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Calgary-based ZeroKey has developed a transformational IoT sensor technology that provides wide-area, real-time, and millimetre-level 3D tracking across large spaces and buildings.

Calgary-based ZeroKey has developed a transformational IoT sensor technology that provides wide-area, real-time, and millimetre-level 3D tracking across large spaces and buildings.

Matt Lowe, the company’s co-founder and CEO, says that essentially ZeroKey will track items in 3D space to very high accuracy - that accuracy is up to one millimetre.

“you can imagine any sort of building, whether it’s a shopping centre, a factory, distribution centre, or warehouse, it doesn’t matter, you can deploy our solution and we can track end to end in that facility to one millimetre accuracy. You could track every product in your warehouse. You could track your personnel. And then using that information you can enable data driven industry 4.0 solutions to improve efficiency, optimization, and make your processes more agile,” says Lowe.

Industry 4.0 refers to the next generation of manufacturing technology, particularly equipment and processes that rely on the internet of things, cloud computing, and artificial intelligence.

“Our technology gives you a way to digitize traditional manual processes that were previously invisible to the digital domain. Now you can incorporate all of that information and optimize the process with a data driven approach.”

ZeroKey was founded in 2016 by Lowe and co-founder Hugh McMillan who came from the oil and gas industry. McMillan is currently the company’s chief operating officer.

“We did a huge amount of R&D (research and development). We’ve got a number of PhDs on staff who have generated 18 patents at this point. We focused on a lot of R&D initially and now we have been working on commercializing for the last 12 months or so,” says Lowe. “So we’re just getting into the market right now.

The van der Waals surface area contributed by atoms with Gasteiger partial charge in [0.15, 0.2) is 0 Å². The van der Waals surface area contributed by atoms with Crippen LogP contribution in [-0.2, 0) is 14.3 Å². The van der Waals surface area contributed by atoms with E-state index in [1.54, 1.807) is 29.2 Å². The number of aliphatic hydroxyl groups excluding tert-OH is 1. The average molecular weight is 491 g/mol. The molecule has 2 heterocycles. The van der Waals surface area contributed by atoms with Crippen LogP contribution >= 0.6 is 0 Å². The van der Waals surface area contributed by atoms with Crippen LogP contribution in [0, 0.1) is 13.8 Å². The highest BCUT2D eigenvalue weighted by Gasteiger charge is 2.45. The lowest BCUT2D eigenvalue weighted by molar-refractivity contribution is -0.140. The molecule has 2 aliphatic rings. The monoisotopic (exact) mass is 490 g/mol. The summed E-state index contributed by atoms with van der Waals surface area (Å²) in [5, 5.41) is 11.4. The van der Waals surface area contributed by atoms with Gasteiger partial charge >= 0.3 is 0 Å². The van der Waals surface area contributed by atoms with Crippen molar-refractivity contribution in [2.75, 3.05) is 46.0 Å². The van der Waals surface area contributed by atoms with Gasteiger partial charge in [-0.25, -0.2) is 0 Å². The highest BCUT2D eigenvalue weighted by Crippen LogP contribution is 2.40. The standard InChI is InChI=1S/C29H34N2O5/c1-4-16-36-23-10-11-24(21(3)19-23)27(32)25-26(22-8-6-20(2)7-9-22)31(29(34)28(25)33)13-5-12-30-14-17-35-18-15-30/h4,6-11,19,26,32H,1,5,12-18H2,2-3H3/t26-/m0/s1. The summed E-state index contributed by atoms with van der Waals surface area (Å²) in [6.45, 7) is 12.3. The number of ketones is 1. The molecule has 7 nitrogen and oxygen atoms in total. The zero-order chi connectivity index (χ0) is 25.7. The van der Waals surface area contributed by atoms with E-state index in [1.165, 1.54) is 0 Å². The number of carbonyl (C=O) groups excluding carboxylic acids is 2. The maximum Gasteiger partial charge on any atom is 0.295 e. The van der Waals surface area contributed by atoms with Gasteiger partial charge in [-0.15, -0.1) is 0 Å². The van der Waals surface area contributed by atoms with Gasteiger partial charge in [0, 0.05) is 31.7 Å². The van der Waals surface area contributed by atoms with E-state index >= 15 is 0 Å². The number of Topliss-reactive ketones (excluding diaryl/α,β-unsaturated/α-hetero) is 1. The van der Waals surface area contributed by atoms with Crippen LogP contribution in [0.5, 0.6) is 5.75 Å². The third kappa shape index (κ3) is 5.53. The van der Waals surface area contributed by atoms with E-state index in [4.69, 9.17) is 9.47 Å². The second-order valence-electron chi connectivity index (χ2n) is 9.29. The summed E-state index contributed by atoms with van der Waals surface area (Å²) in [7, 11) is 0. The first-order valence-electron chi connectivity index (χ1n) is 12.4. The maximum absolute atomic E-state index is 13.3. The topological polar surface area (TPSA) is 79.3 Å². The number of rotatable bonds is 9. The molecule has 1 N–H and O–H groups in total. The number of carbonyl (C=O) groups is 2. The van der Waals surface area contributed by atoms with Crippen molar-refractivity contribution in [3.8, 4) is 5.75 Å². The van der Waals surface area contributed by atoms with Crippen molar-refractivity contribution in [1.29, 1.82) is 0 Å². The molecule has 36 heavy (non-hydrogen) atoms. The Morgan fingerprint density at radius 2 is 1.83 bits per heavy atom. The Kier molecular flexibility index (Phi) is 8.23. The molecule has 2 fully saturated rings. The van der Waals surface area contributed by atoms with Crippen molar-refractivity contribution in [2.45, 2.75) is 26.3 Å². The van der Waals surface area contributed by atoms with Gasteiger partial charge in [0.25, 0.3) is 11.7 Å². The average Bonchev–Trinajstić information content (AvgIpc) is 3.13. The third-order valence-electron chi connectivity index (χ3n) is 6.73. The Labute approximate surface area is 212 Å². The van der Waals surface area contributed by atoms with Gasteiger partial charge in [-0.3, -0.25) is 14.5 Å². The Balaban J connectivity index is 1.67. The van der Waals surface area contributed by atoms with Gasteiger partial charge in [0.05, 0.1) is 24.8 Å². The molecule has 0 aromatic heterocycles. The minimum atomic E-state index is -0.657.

“The growth has been amazing, especially in the last 12 months . . . The nice thing is this type of technology has brought new applications to manufacturing and industrial processes in general. A prime example is supply chain management. In that sense you’re talking about potentially every company that produces a tangible product benefiting from this technology, so the scale is a little mind-boggling.”

ZeroKey also has a sales office based in the San Francisco Bay area.

“We’re just under 30 employees now. We’re rapidly growing. About 14 months ago we were around five employees. Now we’re projecting to be at about 60 employees by the end of 2019.”

ZeroKey’s Big Room product family is designed specifically for industrial applications and has the ability to track hundreds of thousands of sensors simultaneously, across an entire building, factory, or distribution centre, to the millimeter. That has never been possible before.

Ultra low-power sensors are fueled by a single coin-cell battery. Other options are available to suit a variety of applications and needs.

Lowe says the company works across a number of industries because the industry 4.0 umbrella is quite wide.

“One of the big sectors for us is actually the automotive manufacturing industry. For automotive manufacturing the bottom line comes down to how efficiently they can produce a vehicle. So if they can reduce the assembly costs of a vehicle a little bit that is straight profit,” he says. “And of course the scale of automotive manufacturing is huge. One of our clients produces about 3,000 cars a day which is pretty crazy when you think about what goes into a car.

“Using our technology on the assembly line or in the manufacturing process in general gives you the ability to track people as they’re doing the assembly process and that allows you to do a number of different things. The first thing is catch mistakes as they happen instead of 10 steps down the road when it might be too late or very expensive to correct that mistake.”

In this case, some of the people being tracked wear a wristband or a wearable technology product that monitors their activity in full 3D in real time at millimeter level accuracy.

“At the same time, we also provide an actionable data source from that process. Traditionally you have managers that stand on the assembly line with a clipboard and a stopwatch monitoring and measuring the performance of these people. Now that can be done digitally using our tracking technology,” says Lowe.

The company’s big markets today are Europe and the United States but it also does a fair amount of business around Asia, particularly in Japan and South Korea.

“The interesting thing about industry 4.0 is that it touches a lot of different sectors. Not only that but those types of problems are in areas you’d never expect. We have a lot of clients that are interested in virtual reality for training and stuff like that. Our technology allows them to incorporate all sorts of assets into the virtual environment and bring their virtual reality simulation to the next level,” adds Lowe.